United States debt ceiling

From Wikipedia, the free encyclopedia

In the United States, the debt ceiling or debt limit is a legislative limit on the amount of national debt that can be incurred by the U.S. Treasury, thus limiting how much money the federal government may pay by borrowing more money, on the debt it already borrowed. The debt ceiling is an aggregate figure that applies to gross debt, which includes debt in the hands of the public and intra-government accounts. About 0.5 percent of the debt is not covered by the ceiling (as of 10/2013).[1] Because expenditures are authorized by separate legislation, the debt ceiling does not directly limit government deficits. In effect, it can only restrain the Treasury from paying for expenditures and other financial obligations after the limit has been reached, but which have already been approved (in the budget) and appropriated.

There is a debate among legal scholars regarding the constitutionality of the debt ceiling.[2][3] Some scholars argue that the debt ceiling does not provide the legal authority for the United States to default on its debt.[4][5][6] Some also argue that the debt ceiling itself is unconstitutional since it does not provide a clear mechanism for the government to meet its constitutional obligation to repay its debts once it meets the borrowing limit.[2][3]

When the debt ceiling is reached without an increase in the limit having been enacted, Treasury will need to resort to "extraordinary measures" to temporarily finance government expenditures and obligations until a resolution can be reached. The Treasury has never reached the point of exhausting extraordinary measures, resulting in a constitutionally questionable default, although, on some occasions, it appeared that Congress might allow a default to take place. If this situation were to occur, it is unclear whether the Treasury would be able to prioritize debt payments to avoid a default on its bond obligations. A protracted default could trigger a variety of economic problems including a financial crisis, and a decline in output that would put the country into an economic recession.[7]

Management of the United States public debt is an important part of the macroeconomics of the United States economy and finance system, and the debt ceiling is designed to be a constraint on the executive's ability to manage the U.S. economy. There is debate, however, on how the U.S. economy should be managed, and whether a debt ceiling is an appropriate or constitutional mechanism for restraining government spending.[citation needed]

Currently, the debt ceiling has been suspended altogether as of June 3, 2023, when U.S. president Joe Biden signed the Fiscal Responsibility Act of 2023 into law.[8] This ended the 2023 United States debt-ceiling crisis that began on January 19, 2023, and the suspension will remain in effect until January 1, 2025. Previously, in December 2021, the debt ceiling was raised when it was increased by $2.5 trillion,[9] to $31.381463 trillion, which lasted until January 2023.[10][11]


Under Article I Section 8 of the United States Constitution, only Congress can authorize the borrowing of money on the credit of the United States. From the founding of the U.S. until 1917, Congress directly authorized each debt issued.[12] To provide more flexibility to finance the United States' involvement in World War I, Congress modified the method by which it authorized debt in the Second Liberty Bond Act of 1917.[13] Under this Act, Congress established an aggregate limit, or "ceiling," on the total amount of new bonds that could be issued.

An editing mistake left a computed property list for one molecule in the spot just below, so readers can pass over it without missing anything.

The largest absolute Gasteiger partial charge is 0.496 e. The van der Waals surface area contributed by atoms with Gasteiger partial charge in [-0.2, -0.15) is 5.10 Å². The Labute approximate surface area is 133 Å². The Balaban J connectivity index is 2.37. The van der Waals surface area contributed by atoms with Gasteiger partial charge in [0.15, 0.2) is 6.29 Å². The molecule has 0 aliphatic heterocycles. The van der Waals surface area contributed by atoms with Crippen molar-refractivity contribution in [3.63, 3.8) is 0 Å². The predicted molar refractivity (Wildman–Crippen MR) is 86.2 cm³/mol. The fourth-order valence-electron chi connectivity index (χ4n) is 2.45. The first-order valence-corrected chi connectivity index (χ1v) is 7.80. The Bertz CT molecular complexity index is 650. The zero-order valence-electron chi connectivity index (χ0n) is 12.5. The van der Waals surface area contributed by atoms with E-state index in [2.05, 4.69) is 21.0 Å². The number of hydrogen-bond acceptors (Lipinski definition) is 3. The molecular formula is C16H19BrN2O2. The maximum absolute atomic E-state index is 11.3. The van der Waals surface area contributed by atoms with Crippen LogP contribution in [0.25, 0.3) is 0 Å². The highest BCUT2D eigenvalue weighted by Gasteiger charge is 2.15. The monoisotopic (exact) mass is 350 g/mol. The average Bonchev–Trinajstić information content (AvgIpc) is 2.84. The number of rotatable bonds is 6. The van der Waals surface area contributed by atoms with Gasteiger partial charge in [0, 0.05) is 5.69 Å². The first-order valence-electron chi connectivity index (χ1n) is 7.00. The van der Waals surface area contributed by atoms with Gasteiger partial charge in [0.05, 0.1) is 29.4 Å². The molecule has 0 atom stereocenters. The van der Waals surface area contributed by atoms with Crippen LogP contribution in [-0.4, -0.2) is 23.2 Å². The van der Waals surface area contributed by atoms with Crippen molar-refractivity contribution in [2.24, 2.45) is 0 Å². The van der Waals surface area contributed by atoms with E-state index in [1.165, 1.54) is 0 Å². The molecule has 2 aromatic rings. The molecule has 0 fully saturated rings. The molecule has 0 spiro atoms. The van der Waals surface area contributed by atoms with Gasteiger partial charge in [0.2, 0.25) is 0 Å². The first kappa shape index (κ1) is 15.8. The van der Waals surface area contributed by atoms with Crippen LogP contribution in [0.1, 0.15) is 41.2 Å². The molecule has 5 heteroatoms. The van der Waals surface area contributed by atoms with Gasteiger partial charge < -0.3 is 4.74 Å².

The present debt ceiling is an aggregate limit applied to nearly all federal debt, which was substantially established by the Public Debt Acts[14][15] of 1939 and 1941. These acts have been amended subsequently to change the ceiling amount.

From time to time, political disputes arise when the Treasury advises Congress that the debt ceiling is about to be reached and indicates that a default is imminent. When the debt ceiling is reached, and pending an increase in the limit, Treasury may resort to "extraordinary measures" to buy more time before the ceiling can be raised by Congress. The U.S. has never reached the point of default where the Treasury was incapable of paying U.S. debt obligations, though it has been close on several occasions. The only exception was during the War of 1812 when parts of Washington D.C. including the Treasury were burned.[16]

In 2011, the U.S. reached a crisis point of near default on public debt. The delay in raising the debt ceiling resulted in the first downgrade in the United States credit rating, a sharp drop in the stock market, and an increase in borrowing costs. Congress raised the debt limit with the Budget Control Act of 2011, which added to the fiscal cliff when the new ceiling was reached on December 31, 2012.

Relationship to federal budget[edit]

The process of setting the debt ceiling is separate and distinct from the United States budget process, and raising the debt ceiling neither directly increases nor decreases the budget deficit, and vice versa. The Government Accountability Office explains, "the debt limit does not control or limit the ability of the federal government to run deficits or incur obligations. Rather, it is a limit on the ability to pay obligations already incurred."[17]